By Ravi Ratnasabapathy/www.research.advocata.org
Colombo, January 7: Sri Lanka has a high cost of living. Data for August 2017 gathered by Numbeo, a crowd-sourced database, indicates that grocery prices are 34.48% higher (and consumer prices 25.22% higher) than in India.
Chicken is actually cheaper in Singapore than in Sri Lanka. Whole chicken retails for around Rs.425/-kg, while it is available in supermarkets in Singapore for around S$2.85 for 800g or Rs.412/kg. Unlike Sri Lanka, Singapore imports most of its food yet domestically produced chicken in Sri Lanka is marginally more expensive, even after taking into account Singapore’s higher rents and salaries.
Compared to Malaysia, which does produce its own chicken it is even worse; chicken breast costs Rs.670/kg in Sri Lanka but only RM 12.99/kg in Malaysia equivalent to Rs.472/kg.
One reason for the high prices is tax, Sri Lanka’s Government taxes food, sometimes quite heavily.
Chicken prices are high in Sri Lanka because of the high taxes levied on the raw materials used in poultry feed. The two main ingredients maize and soybean meal are taxed at an effective rate of 90% and 45%, respectively. (This is the total tax made up of duty, PAL, VAT, NBT , Cess.)
The Government imposes these taxes to promote the domestic cultivation of these crops, neither of which were cultivated on a mass scale until recently. In terms of stimulating production, the strategy has worked: the country produces around 200,000mt of maize and 30,000mt of soybeans but at a huge cost to consumers who have to pay higher prices for chicken.
The protection is generally justified on the grounds of promoting local production but in the case of wheat, protection is even extended to domestic processors of imported wheat grain.
Sri Lanka does not grow wheat as its climate is unsuitable so the entirety is imported. Wheat is the second most important cereal consumed after rice and its importance is growing as consumption is increasing. Lifestyle changes due to urbanisation, increase in the number of working mothers and the demand for convenience foods are some of the factors that are driving growth.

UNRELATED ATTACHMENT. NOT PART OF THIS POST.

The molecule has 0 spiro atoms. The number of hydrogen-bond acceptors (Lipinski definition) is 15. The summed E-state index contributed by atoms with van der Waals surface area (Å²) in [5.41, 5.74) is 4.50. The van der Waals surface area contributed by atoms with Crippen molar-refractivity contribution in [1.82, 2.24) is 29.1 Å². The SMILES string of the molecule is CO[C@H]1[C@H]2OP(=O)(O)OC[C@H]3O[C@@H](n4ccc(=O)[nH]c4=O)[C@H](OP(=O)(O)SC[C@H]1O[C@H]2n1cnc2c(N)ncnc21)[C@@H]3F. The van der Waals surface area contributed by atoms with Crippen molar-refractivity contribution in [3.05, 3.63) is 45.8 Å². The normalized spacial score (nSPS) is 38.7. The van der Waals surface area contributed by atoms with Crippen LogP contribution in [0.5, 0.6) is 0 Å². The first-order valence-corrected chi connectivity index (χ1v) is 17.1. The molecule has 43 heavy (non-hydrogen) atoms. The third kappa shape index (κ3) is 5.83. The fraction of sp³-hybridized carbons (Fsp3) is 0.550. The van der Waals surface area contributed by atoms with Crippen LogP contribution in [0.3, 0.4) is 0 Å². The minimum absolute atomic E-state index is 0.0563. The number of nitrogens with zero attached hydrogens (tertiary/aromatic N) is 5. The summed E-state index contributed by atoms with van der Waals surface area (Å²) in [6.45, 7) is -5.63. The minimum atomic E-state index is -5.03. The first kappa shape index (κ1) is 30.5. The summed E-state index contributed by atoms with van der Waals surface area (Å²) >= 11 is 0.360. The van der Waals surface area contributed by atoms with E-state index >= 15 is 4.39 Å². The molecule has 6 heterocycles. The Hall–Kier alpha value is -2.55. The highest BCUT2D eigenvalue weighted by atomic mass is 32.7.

A high tax applies on wheat flour (effectively around 85%) while a lower tax (effectively around 23%) applies on wheat grain. This results in a high effective protection for domestic wheat millers who import the grain and grind it to flour.
The millers are able to earn a significant excess profit (termed a “rent” in economics) due to the differential in taxes between grain and flour. The local millers are able to sell flour at high prices because the duty keeps the price of imported flour high. The apparent anomaly is no accident but the result of lobbying by industry groups to protect local industry.
The result of these policies is that wheat flour costs Rs.92/kg in Sri Lanka but is available for Rs.49/kg (RM 1.35/kg) in Malaysia. World wheat prices (along with other commodities) have fallen 50% since 2013 but the price of bread in Sri Lanka keeps rising.
These but two examples, there are plenty of others as recent policy has been directed towards import substitution both in agriculture and industry.
A second reason for the high levels of tax is revenue. Government spending has grown by leaps and bounds: between 2010-2015 total expenditure grew by 81.5%. The Government has sought ever more innovative ways to tax in order to support the growth in expenditure.
A basic principle of tax is that if revenue is to be raised, the most effective way to do so is to tax essentials. People have limited options with essentials so consumption does not drop significantly when taxes are raised.
This is why the Government has chosen to tax food. Sri Lanka’s Government earns substantial revenue through food taxes. The Special Commodity Levy (SCL), which usually applies to food earned the Government Rs55.8bn in 2016.
The public is unaware of the extent to which food is taxed, so we have compiled a table showing the tax on basic foodstuffs. The results are surprising, even shocking. Import taxes add Rs.130 to a bottle of cooking oil, Rs.880 to a kg of butter, Rs.625 to a kilo of yoghurt. The table gives details of the taxes.